Summer 2004 Vol. II, Nos 3 and 4
 From the Editors
 To the Editors
 AUB News
 Campaign Update
 Behold Beirut Architecture’s
 New Frontier
 The Post-AUB Architectural Life
 An Exact Type
 Architecture and Graphic Design
Students “JAM”
 Shaping the Landscape of Lebanon
 Blueprint in Action
 Commencement 2004
 Honorary Degrees 2004
 Young Lebanese Musicians Learn
 Lessons from the Master
 More than a Stamp of Approval: AUB
 Receives Accreditation
 Alumni Profile
 Alumni Activities
 AUB Reflections
 Class Notes
 In Memoriam
 Previous Issues

Architecture and Graphic Design Students “JAM”

Come springtime, architecture and graphic design students strut their talents and skills in the department’s annual exhibition.  May Farah discovers projects that embrace creativity, intelligence, and care for community.

On one wall, stretching from the floor to well above eye level, hung a large drawing carefully detailing war-damaged buildings in Beirut. Nearby, occupying an equally generous chunk of wall space, was a study charting the lack of public toilets in the Beirut Central District, more commonly known as downtown. Other walls revealed similar public concerns and curiosities: how once traditional neighborhoods—in this case, Ain Al-Mreisseh—were losing their identity owing to demographic relocation; the value of a rehabilitation center and its services for the community; and the continuity of tradition in an intricately detailed  sketch of a typical Lebanese house in the hills of Douma.

What brought these projects together, along with dozens of others that were mounted on two floors of common space in the Architecture and Graphic Design building, was the annual student exhibition, which took place over a one-week period at the end of May.

Endearingly—and officially—called JAM, the exhibition has been held every year since 1996. For the architecture and graphic design students of all grade levels, it is no less than an exciting end-of-the-year “jam session” made up of representative examples of the variety of projects produced that year. In sum, it is an impressive display of natural talents, strengthened and enhanced by the valuable tools of knowledge and skills acquired at AUB.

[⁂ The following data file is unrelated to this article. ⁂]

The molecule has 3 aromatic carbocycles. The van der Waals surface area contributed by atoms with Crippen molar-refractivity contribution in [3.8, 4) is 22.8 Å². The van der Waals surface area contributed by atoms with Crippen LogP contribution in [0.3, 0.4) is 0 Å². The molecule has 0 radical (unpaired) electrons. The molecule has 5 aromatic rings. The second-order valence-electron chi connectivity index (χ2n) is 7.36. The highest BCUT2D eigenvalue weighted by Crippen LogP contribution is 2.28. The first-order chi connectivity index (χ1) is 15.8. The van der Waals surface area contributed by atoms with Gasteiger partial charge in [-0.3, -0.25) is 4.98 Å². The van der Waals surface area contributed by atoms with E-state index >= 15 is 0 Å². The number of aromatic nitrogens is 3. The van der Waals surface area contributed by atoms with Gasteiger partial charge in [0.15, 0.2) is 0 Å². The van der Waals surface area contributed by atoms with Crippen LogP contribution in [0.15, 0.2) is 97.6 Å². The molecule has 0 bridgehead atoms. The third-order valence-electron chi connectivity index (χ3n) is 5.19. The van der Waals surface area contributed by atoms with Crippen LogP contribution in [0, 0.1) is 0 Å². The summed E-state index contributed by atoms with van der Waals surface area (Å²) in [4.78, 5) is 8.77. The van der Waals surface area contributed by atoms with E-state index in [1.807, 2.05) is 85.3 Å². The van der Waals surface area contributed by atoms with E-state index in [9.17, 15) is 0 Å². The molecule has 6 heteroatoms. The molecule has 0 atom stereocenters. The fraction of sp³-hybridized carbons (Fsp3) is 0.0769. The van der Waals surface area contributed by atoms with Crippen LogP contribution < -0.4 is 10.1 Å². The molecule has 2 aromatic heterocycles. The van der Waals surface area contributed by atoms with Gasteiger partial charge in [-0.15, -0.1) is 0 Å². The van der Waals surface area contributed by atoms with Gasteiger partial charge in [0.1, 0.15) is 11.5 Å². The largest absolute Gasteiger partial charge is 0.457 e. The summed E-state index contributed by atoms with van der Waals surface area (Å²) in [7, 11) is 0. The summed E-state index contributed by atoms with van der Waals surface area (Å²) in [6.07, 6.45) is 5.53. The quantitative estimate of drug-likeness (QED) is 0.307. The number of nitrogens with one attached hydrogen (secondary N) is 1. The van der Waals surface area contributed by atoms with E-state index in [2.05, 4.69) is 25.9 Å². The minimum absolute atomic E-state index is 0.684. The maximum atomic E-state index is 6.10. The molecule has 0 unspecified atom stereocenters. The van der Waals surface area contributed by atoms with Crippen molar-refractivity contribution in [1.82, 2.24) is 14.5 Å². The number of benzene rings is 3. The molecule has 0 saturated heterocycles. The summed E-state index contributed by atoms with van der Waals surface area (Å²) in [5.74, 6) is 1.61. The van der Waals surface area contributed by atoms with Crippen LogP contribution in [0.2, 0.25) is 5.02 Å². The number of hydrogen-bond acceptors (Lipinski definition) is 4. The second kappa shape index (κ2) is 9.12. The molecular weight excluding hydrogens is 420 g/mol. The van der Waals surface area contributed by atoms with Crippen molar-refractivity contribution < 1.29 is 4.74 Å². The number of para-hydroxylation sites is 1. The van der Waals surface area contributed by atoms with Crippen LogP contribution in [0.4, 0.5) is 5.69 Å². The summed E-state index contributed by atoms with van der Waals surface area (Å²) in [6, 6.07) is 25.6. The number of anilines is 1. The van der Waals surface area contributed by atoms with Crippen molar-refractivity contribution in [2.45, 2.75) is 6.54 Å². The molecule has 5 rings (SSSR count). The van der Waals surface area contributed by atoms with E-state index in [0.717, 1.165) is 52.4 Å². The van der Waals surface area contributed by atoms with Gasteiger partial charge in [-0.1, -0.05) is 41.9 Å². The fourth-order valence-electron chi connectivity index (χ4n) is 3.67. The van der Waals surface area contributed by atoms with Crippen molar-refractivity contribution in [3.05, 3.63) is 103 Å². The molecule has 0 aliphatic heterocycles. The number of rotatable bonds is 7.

“The topics in the exhibit are varied. Some are projects that deal with sustainable development; others address the rehabilitation of old areas and other interesting and pertinent subject areas,” explained Howayda Al-Harithy, the chair of the Department of Architecture and Graphic Design. “The objective of JAM is to communicate what we do to other AUB students, faculties, and departments, as well as to other universities, professionals, and the community.”

The projects on display represented work completed by students in the core design studio classes in both graphic design and architecture. Because there are over 200 students enrolled in those courses—a number greatly exceeding the wall space available to mount all the projects—two or three projects were selected from each course for display in JAM. About three months before the exhibition, a committee made up of the chair, faculty members, and students from both majors, began deciding on the entries and finalizing all details for the exhibit. This included having the students complete production of the work to be exhibited, as well as design and oversee production of the posters for the event.

“This is not a competition,” said Al-Harithy, who was quick to praise the many “outstanding students” the department attracts each year, many of whom go on to attend top-notch graduate schools in the United States and elsewhere. “The selected works were not necessarily the best, but they were representative of each course.”

The projects, which differed depending on the studio course, are all based in reality, insisted Al-Harithy, noting that the addition of more display panels each year means that more and more projects are being exhibited. “It’s crucial to train our students to be creative with narrative and also to be restrictive as well, so that they learn to deal with the outside work world,” she said, adding that because two or three faculty members teach each studio course, students are offered different methods of approaching similar topics. “This is important to generate debate,” Al-Harithy stressed. “Our students are shown different possibilities, so they can then decide on their own on how to present their projects.”

From the graphic design student’s initial idea in the production of a book cover to the architectural student’s conceptualization and documentation of a theme, the work is all about visualizing an idea and turning it into a real project. At the exhibit, the participating students were on hand throughout the week to talk to visitors about their work, about the origin of their ideas, and about the process of arriving at the final stage.